Article: Training to Failure. Is it Necessary?
In order to promote muscle and strength gain, it is important to train at a high intensity so that we can fully recruit all of the fibres of the muscle we are training. Some have argued that to ensure this high level of effort is reached in each set, repetitions should be taken to the point of failure whereby no further repetitions can be completed due to fatigue. However, training to failure comes at a cost of significantly more fatigue which can negatively impact performance both within a workout and for future training sessions. So, do the benefits of training to failure outweigh the drawbacks?
Training at light loads
When performing high repetition sets (20+ reps) with light loads (~30% of 1-rep max), training with a high level of effort seems to be the most important factor for muscle growth. Therefore, taking these high rep sets to failure may be optimal (Lasevicius et al., 2022).
Training at high loads
Current evidence indicates that when training at high loads (>70% of 1-rep max), there are no differences in muscle and strength gain between training taken to failure and non-failure training (Grgic et al., 2022). However, continuously training to failure leads to significantly more fatigue and may increase the risk of injury and overtraining when compared to non-failure training, thus indicating that at higher intensities, training to failure should be avoided. Instead, leaving 1-2 repetitions in reserve (RIR) at the end of each set will allow for sufficient recruitment of the working muscles whilst at the same time minimising fatigue (Moran-Navarro et al., 2017).
Are there any situations where training to failure is beneficial?
One problem with stopping a set 1-2 reps short of failure is that individuals may underestimate how many reps they had left in the tank at the end of a set, and thus may not reach the high intensities required for optimal muscle growth. Therefore, taking the final set to failure may be beneficial for gauging intensity whilst minimising fatigue (Schoenfeld and Grgic, 2019). However, this strategy should be limited to lighter accessory/isolation exercises and should be avoided for heavy compound exercises (squats, deadlifts etc.) where the risk of injury is higher.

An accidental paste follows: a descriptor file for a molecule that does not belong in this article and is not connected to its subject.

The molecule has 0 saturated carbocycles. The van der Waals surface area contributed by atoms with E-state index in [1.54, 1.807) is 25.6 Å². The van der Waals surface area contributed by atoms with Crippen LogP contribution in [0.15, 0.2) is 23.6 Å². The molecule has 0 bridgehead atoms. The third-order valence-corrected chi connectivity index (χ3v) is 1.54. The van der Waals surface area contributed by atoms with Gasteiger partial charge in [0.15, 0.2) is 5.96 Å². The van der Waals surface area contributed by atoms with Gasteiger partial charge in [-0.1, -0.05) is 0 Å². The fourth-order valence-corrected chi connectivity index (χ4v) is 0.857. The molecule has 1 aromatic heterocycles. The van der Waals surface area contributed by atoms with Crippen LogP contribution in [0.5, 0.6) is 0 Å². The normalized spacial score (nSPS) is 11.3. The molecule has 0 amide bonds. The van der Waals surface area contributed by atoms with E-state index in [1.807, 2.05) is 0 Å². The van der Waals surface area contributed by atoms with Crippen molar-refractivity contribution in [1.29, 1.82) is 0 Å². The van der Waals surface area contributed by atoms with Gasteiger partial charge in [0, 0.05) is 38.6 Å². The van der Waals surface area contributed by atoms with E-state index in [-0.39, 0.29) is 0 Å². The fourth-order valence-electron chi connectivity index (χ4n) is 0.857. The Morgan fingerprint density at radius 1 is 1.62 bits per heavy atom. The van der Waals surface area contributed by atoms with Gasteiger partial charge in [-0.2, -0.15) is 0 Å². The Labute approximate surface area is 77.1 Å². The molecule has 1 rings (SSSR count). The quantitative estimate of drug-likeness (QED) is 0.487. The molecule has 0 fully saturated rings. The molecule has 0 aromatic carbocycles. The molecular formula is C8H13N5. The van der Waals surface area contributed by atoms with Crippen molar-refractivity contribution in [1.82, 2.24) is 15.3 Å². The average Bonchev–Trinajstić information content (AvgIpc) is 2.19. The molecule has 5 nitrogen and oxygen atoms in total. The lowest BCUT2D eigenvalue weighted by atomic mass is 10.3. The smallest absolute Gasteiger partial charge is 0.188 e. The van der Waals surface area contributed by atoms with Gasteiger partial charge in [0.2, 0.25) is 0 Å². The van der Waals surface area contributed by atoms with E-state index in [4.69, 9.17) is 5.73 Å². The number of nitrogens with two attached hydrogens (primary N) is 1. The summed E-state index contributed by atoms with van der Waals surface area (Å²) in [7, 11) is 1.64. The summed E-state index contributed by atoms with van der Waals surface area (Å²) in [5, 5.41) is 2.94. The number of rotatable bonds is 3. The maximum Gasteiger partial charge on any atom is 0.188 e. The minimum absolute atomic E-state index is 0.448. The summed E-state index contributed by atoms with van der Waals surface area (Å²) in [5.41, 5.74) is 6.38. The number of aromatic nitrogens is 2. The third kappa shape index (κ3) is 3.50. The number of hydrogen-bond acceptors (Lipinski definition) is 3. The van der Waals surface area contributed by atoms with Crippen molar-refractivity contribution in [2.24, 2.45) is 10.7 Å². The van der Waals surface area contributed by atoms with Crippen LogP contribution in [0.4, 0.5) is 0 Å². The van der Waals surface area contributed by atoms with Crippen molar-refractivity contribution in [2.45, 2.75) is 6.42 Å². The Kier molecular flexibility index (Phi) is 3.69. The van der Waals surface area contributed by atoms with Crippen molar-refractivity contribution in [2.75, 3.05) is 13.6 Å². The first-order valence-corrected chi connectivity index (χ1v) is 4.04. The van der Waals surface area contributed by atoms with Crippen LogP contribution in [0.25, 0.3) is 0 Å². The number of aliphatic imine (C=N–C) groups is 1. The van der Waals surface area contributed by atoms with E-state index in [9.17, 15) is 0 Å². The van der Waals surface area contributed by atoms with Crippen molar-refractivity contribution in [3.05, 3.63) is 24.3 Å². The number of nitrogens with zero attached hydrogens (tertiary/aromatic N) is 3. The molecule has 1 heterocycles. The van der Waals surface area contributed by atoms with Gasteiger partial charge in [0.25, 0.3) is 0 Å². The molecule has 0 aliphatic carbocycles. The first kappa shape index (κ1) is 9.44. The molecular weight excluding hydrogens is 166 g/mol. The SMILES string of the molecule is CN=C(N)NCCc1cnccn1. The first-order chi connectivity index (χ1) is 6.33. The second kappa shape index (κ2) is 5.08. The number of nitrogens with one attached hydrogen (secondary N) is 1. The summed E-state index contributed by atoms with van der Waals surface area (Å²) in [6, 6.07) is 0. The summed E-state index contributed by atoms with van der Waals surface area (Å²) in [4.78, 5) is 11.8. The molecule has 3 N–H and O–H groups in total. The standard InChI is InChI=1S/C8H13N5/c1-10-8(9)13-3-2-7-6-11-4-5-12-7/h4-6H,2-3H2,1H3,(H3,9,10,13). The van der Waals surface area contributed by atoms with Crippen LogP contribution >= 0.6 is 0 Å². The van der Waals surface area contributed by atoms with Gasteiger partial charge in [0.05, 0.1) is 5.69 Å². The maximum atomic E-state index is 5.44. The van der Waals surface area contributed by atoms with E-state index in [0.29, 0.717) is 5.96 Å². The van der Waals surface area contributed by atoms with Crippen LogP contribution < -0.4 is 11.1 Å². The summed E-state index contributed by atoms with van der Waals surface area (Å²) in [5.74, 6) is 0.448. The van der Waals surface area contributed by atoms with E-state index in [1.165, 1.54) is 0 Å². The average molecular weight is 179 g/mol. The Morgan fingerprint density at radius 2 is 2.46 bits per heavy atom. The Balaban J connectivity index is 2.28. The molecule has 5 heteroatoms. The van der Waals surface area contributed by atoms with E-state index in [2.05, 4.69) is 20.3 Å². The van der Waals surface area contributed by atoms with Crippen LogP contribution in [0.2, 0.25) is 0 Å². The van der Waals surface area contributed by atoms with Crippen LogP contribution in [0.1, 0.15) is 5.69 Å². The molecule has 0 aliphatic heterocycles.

Additionally, individuals who train less frequently (1-2 times per week) can implement failure training more often since they will have more days during the week to recover from their sessions. Training to failure can also provide some benefit for more advanced trainees who are looking to add more variation to their training. For those who train at higher frequencies (3+ days per week), training to failure should generally be avoided to prevent excessive fatigue.
Here is an example of how you can implement failure and non-failure training in a simple full-body session:
|Exercise||RIR||Reps (Set 1)||Reps (Set 2)||Reps (Set 3)||Reps (Set 4)|
|Seated Shoulder Press||0-1||10||10||Failure||–|
Grgic, J., Schoenfeld, B.J., Orazem, J. and Sabol, F., 2022. Effects of resistance training performed to repetition failure or non-failure on muscular strength and hypertrophy: a systematic review and meta-analysis. Journal of Sport and Health Science, 11(2), pp.202-211.
Lasevicius, T., Schoenfeld, B.J., Silva-Batista, C., Barros, T.D.S., Aihara, A.Y., Brendon, H., Longo, A.R., Tricoli, V., Peres, B.D.A. and Teixeira, E.L., 2022. Muscle failure promotes greater muscle hypertrophy in low-load but not in high-load resistance training. Journal of strength and conditioning research, 36(2), pp.346-351.
Morán-Navarro, R., Pérez, C.E., Mora-Rodríguez, R., de la Cruz-Sánchez, E., González-Badillo, J.J., Sánchez-Medina, L. and Pallarés, J.G., 2017. Time course of recovery following resistance training leading or not to failure. European journal of applied physiology, 117, pp.2387-2399.
Schoenfeld, B.J. and Grgic, J., 2019. Does training to failure maximize muscle hypertrophy?. Strength & Conditioning Journal, 41(5), pp.108-113.
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